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Published: 00:00, 24 April 2014 |
Updated: 12:18, 24 April 2014
Work is underway to construct 27 houses and eight flats at the back of Seager Road in Sheerness.
Councillors granted Oceanview Associates permission in 2010 with proposals later approved for access to be created by demolishing a house in Marine Parade.
Residents and members of the nearby Isle of Sheppey Sailing Club were worried about creating a junction on what they say is a busy road, close to a blind bend.
The concerns are increased by a disabled parking bay outside the club and the new access to the Isle of Sheppey Academy as it is felt both drivers’ and pedestrians’ views will be obstructed by houses and traffic.
In September last year, Moat Housing bought the site so it can use the £5m development to provide ‘much needed affordable homes in Swale’.
Now Oceanview has applied to Swale council to knock down the garages opposite the sailing club and build five more houses and nine flats on land owned by Moat.
There have been discussions about the new proposal on a Facebook group set up against the original development and three objections have been logged online.
Wayne Featherstone, who lives in Seager Road and campaigned against the initial development, says he is disappointed to see the new plans.
“I don’t think what is going in now should be there, let alone anymore,” he said.
“I will object but there’s no point in a campaign because they didn’t listen to us last time.
“We raised all the points [with the council] and the one we are most worried about is people being killed or injured on the road.
“We hope it doesn’t, but we think it will happen and it will be interesting to see who takes responsibility if it does.
“The work going on already has been very disruptive – noisy and dusty.”
Once finished, all the housing will be provided through Moat, and there will be a mix of rented properties and homes with an element of shared ownership.
Mr Featherstone raised several concerns with Swale council and Moat Housing about work on the first development.
He claims activity on part of the site had to be stopped because wildlife was found and that nearby residents are suffering shaking in their homes and are worried about cracks forming.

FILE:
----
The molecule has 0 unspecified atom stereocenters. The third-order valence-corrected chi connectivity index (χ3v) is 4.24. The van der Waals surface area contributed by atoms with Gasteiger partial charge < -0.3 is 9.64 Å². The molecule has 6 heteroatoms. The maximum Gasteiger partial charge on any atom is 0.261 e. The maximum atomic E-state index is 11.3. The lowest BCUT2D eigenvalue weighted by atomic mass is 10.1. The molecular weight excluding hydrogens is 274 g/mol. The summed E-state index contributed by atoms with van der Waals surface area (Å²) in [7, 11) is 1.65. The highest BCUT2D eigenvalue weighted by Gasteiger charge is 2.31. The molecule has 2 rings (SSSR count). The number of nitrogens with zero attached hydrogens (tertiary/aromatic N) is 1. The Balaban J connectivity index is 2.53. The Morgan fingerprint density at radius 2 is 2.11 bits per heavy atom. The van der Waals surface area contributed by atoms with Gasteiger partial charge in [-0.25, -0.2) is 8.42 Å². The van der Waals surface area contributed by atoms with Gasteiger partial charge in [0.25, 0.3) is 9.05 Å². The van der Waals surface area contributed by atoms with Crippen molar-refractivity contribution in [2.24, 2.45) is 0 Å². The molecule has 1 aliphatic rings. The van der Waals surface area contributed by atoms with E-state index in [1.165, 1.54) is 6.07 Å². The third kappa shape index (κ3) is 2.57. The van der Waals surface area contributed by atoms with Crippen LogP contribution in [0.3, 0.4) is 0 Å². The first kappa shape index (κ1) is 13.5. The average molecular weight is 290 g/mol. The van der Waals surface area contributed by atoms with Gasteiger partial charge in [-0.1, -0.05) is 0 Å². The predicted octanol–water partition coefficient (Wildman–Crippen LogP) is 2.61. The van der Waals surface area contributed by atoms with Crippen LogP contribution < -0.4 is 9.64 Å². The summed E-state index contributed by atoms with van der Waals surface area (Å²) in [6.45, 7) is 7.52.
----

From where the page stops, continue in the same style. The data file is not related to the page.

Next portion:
There are also fears about the sewerage coping, and Mr Featherstone says the builders have hit an underground stream, which has led him to worry about sinkholes forming.
A spokesman for Swale council said permission was granted after careful consideration of various issues and following guidance from Southern Water, the Environment Agency and Kent Wildlife Trust. The spokesman said the issue of potential underground streams and sinkholes would not have a bearing on planning permission.
A Southern Water spokesman said the development is not yet connected to the waste network, adding: “We have a duty to provide water and wastewater infrastructure to serve new developments and work with developers to achieve this.
This work will including carrying out a ‘health check’ of the wastewater pumping station serving this area to ensure it can cope.”
A spokesman for Moat said when the current developer, McCulloch’s, was appointed, an ecological survey was carried out which found there was potential for reptiles.
As a result, a fence has been put in to provide a safe habitat for them with a view to moving them once the weather improves and suitable sites are found.
The spokesman said: “We have received only one inquiry from a resident regarding future impact of our works.
“McCulloch’s immediately inspected their property. While vibrations can be felt off site, it was ascertained the property in question was already in need of repointing, and our works meet legal and regulatory boundary requirements in terms of distance from existing homes.
“All works have been conducted in partnership with Southern Water.
“Subject to its formal approval, we are looking to connect to the existing sewer.
“We have not uncovered any streams. Due to this year’s bad weather, we have encountered the high water table, but this is only to be expected.
“The site has had extensive tests on ground conditions and none of these gave reason to believe there was any reason for concern regarding sinkholes.”
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